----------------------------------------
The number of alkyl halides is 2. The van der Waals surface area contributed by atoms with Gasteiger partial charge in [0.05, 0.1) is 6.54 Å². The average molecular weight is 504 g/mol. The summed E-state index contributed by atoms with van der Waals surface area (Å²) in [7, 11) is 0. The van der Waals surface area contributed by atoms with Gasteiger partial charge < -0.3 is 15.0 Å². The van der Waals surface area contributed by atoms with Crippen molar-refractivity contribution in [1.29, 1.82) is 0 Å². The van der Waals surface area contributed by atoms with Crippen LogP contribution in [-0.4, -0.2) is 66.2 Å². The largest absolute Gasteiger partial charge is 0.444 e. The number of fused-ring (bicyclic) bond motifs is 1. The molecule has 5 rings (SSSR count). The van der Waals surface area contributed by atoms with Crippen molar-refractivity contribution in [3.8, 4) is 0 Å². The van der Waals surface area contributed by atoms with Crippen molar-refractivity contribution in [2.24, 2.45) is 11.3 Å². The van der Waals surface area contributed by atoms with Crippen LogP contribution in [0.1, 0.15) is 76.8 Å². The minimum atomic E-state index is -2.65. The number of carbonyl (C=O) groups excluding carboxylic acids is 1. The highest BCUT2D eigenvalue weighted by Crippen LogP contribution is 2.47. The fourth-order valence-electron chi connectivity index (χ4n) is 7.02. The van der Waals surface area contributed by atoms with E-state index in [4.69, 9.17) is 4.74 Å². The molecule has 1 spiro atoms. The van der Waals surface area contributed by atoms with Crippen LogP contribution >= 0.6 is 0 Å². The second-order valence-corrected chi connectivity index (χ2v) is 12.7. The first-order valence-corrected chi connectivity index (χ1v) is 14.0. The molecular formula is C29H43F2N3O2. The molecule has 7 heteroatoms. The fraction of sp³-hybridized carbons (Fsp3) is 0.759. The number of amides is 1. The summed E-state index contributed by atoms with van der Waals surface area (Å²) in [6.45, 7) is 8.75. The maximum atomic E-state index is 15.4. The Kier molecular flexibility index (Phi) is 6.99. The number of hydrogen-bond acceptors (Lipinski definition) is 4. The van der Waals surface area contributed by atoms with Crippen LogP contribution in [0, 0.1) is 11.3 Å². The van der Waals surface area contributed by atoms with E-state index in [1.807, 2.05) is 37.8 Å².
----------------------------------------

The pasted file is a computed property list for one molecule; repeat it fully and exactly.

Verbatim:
The number of alkyl halides is 2. The van der Waals surface area contributed by atoms with Gasteiger partial charge in [0.05, 0.1) is 6.54 Å². The average molecular weight is 504 g/mol. The summed E-state index contributed by atoms with van der Waals surface area (Å²) in [7, 11) is 0. The van der Waals surface area contributed by atoms with Gasteiger partial charge < -0.3 is 15.0 Å². The van der Waals surface area contributed by atoms with Crippen molar-refractivity contribution in [1.29, 1.82) is 0 Å². The van der Waals surface area contributed by atoms with Crippen LogP contribution in [-0.4, -0.2) is 66.2 Å². The largest absolute Gasteiger partial charge is 0.444 e. The number of fused-ring (bicyclic) bond motifs is 1. The molecule has 5 rings (SSSR count). The van der Waals surface area contributed by atoms with Crippen molar-refractivity contribution in [3.8, 4) is 0 Å². The van der Waals surface area contributed by atoms with Crippen molar-refractivity contribution in [2.24, 2.45) is 11.3 Å². The van der Waals surface area contributed by atoms with Crippen LogP contribution in [0.1, 0.15) is 76.8 Å². The minimum atomic E-state index is -2.65. The number of carbonyl (C=O) groups excluding carboxylic acids is 1. The highest BCUT2D eigenvalue weighted by Crippen LogP contribution is 2.47. The fourth-order valence-electron chi connectivity index (χ4n) is 7.02. The van der Waals surface area contributed by atoms with E-state index in [4.69, 9.17) is 4.74 Å². The molecule has 1 spiro atoms. The van der Waals surface area contributed by atoms with Crippen LogP contribution >= 0.6 is 0 Å². The second-order valence-corrected chi connectivity index (χ2v) is 12.7. The first-order valence-corrected chi connectivity index (χ1v) is 14.0. The molecular formula is C29H43F2N3O2. The molecule has 7 heteroatoms. The fraction of sp³-hybridized carbons (Fsp3) is 0.759. The number of amides is 1. The summed E-state index contributed by atoms with van der Waals surface area (Å²) in [6.45, 7) is 8.75. The maximum atomic E-state index is 15.4. The Kier molecular flexibility index (Phi) is 6.99. The number of hydrogen-bond acceptors (Lipinski definition) is 4. The van der Waals surface area contributed by atoms with Crippen LogP contribution in [0, 0.1) is 11.3 Å². The van der Waals surface area contributed by atoms with E-state index in [1.807, 2.05) is 37.8 Å².